The Amazing Apple
Three new ways to enjoy fall's favorite fruit
By Elaine Magee, MPH, RD
WebMD Weight Loss Clinic - Expert Column
What fruit can you count on to be fresh, crisp, and wonderful even through the dead of winter? Apples!
While bins of other fruits can look sad and dreary around this time of year, the apple section is alive with color and filled to the brim. It's no coincidence that many favorite fall dishes feature the ever-lovin' apple. Given that I try to get at least a couple of servings of fruit into my family members each day, I depend heavily on apples (and frozen berries) to carry me through until spring.
So that we don't all get too bored with this delightful tree fruit, I try to keep things interesting. One easy way to mix things up a bit is to buy different types of apples, ranging from tart, crisp pippins, and Granny Smiths to mild-tasting, darkly colored Red Delicious.
One daughter has a soft spot for Red Delicious, while I'm a tart, green apple lover myself. But to be honest, any crisp apple will do. That's my only non-negotiable apple characteristic -- that they be crisp! Soft apples in my house end up as one thing and one thing only: applesauce, which isn't the worst thing to happen to an apple.
Another way to keep apples interesting is to slice them and serve them with fruit dips, a drizzle of caramel or peanut butter, or sliced cheese. You can also bake or microwave them with spices and a little sweetener (maybe a pinch of brown sugar or a drizzle of lite pancake syrup) for a side dish or dessert.
Don't be afraid to add them to your main dish, either; apples go well with pork tenderloin and chops as well as chicken and turkey. Apples can also add texture and flavor to your stuffing and rice dishes; just make sure the diced apples you add are cooked through. And of course, there are many great other recipes involving apples -- check out three new ones below.
Apples Pack a Nutritional Punch
I'm not sure who coined the phrase, "an apple a day helps keep the doctor away," but this person was truly inspired. Population studies have linked eating apples with a reduced risk of some cancers, heart disease, asthma, and diabetes. In the lab, apples have been found to have strong antioxidant activity, to inhibit the rapid multiplication of cells, to decrease the oxidation of lipids (fats), and to lower cholesterol -- all good things.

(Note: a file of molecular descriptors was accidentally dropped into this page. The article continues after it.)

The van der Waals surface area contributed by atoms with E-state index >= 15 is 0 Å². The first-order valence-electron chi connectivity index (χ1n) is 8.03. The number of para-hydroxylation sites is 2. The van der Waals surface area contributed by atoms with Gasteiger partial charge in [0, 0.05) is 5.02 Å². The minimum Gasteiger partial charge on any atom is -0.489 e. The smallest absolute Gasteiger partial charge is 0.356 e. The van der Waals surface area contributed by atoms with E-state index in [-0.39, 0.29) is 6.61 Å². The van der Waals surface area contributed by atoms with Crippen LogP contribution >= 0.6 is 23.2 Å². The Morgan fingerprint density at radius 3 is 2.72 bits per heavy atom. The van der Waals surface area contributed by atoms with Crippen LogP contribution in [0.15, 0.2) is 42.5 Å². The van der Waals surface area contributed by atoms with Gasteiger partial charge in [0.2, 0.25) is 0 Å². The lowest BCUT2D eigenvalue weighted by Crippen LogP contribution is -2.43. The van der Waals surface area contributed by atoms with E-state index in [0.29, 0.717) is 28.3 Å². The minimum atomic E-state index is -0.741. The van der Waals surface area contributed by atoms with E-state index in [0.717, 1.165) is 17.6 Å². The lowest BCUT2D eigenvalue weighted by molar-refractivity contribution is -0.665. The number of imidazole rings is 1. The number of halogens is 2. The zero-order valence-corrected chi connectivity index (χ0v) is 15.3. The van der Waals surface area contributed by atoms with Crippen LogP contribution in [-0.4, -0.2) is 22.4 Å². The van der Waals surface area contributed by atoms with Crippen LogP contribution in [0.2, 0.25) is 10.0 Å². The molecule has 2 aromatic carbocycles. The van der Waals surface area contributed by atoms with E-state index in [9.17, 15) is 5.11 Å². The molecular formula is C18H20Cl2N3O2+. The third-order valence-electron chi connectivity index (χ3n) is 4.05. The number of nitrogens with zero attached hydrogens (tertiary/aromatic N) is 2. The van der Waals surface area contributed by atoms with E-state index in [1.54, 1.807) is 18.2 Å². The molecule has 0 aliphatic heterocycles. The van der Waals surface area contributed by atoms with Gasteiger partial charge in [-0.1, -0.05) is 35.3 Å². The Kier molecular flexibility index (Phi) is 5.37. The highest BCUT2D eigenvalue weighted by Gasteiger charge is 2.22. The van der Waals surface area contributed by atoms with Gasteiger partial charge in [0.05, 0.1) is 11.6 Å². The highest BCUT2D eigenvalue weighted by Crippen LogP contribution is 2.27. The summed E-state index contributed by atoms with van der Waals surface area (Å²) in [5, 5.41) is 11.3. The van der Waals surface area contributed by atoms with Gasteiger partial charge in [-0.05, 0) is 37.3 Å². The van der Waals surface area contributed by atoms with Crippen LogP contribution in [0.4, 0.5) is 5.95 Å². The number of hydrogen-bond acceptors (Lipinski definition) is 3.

Here are a few more tidbits gleaned from apple research:
- Don't peel your apples! In lab studies, Cornell University researchers found that apple extract given along with apple skin worked better to prevent the oxidation of free radicals (unstable molecules that are thought to contribute to diseases) than apple extract without the skin.
- Could an apple (or 3) a day help keep breast cancer away? Breast tumor incidence was reduced by 17% when rats were fed the human equivalent of one apple a day over 24 weeks -- and 39% when they were fed the human equivalent of 3 apples a day, according to a recent Cornell study.
- Calling all apple phytochemicals! Apples offer a powerful assortment of healthful phytochemicals, including four strong antioxidants: quercetin, catechin, phloridzin, and chlorogenic acid. Procyanidins (oligomeric catechins), which you'll find in high concentrations in apples, are thought to have a protective effect on the vascular system.
- The healthiest varieties. Storage doesn't seem to affect the amount of phytochemicals in apples, but different apple varieties have different amounts of phytochemicals. When it comes to antioxidant activity, food chemist Chang Y. Lee found Northern Spy, Liberty, Crispin, Delicious, and Fuji to have the highest levels, with Idared, Jonagold, Gala, Freedom, and McIntosh showing medium activity. For one category of phytochemicals -- total phenolics -- the top three apples are Fuji, Red Delicious, and Gala, according to Cornell University researcher Rui Hai Liu. For total flavonoids (another family of phytochemicals), the top three are Fuji, Red Delicious, and Northern Spy.
Now, for those apple recipes ...
1/4 cup light or dark-brown sugar
1/4 cup unbleached flour
Pinch of salt
1/8 teaspoon ground cinnamon
2 tablespoons less-fat margarine (with 8 grams fat per tablespoon)
2 to 3 tablespoons oats
2 tablespoons less-fat margarine
1/2 cup sugar (or sugar blend with Splenda or Equal)
2 teaspoons vanilla extract
1 large egg
1/2 cup unbleached flour
1/2 cup whole-wheat flour
1/2 teaspoon baking powder
1/2 teaspoon baking soda
1/2 teaspoon salt
1/4 cup fat-free sour cream
2 tablespoons low-fat buttermilk (or mix 2 tablespoons fat-free half-and-half with 1/4 teaspoon vinegar and let stand)
2 apples, cored and diced (about 1 1/2 cups)
- Preheat oven to 375 degrees. Line muffin pan with paper or foil liners.
- Add the brown sugar, 1/4 cup flour, pinch of salt, and 1/8 teaspoon cinnamon to a large mixing bowl and beat briefly to blend, with mixer fitted with paddle attachment. Add the 2 tablespoons margarine and beat on low until crumb mixture forms. Work the oats in with your hands. Pour into a small bowl and set aside.
- Return mixing bowl to mixer and add the 2 tablespoons margarine, sugar (or sugar blend), and vanilla extract, and beat until light and fluffy. Add egg, and beat to combine, scraping sides of bowl.
- Add the flours, baking powder, baking soda, and 1/2 teaspoon salt to a 4-cup measure, and whisk to blend.
- Add the flour mixture all at once to the mixing bowl, along with the sour cream and buttermilk. Beat on low speed just until blended (scraping down the sides of bowl after 5 seconds). Stir in the apple chunks.
- Spoon a slightly heaping 1/8 cup of batter into each muffin cup. Sprinkle the topping evenly over the top of each muffin. Bake for about 20 minutes or until muffins are lightly browned and top springs back after being pushed.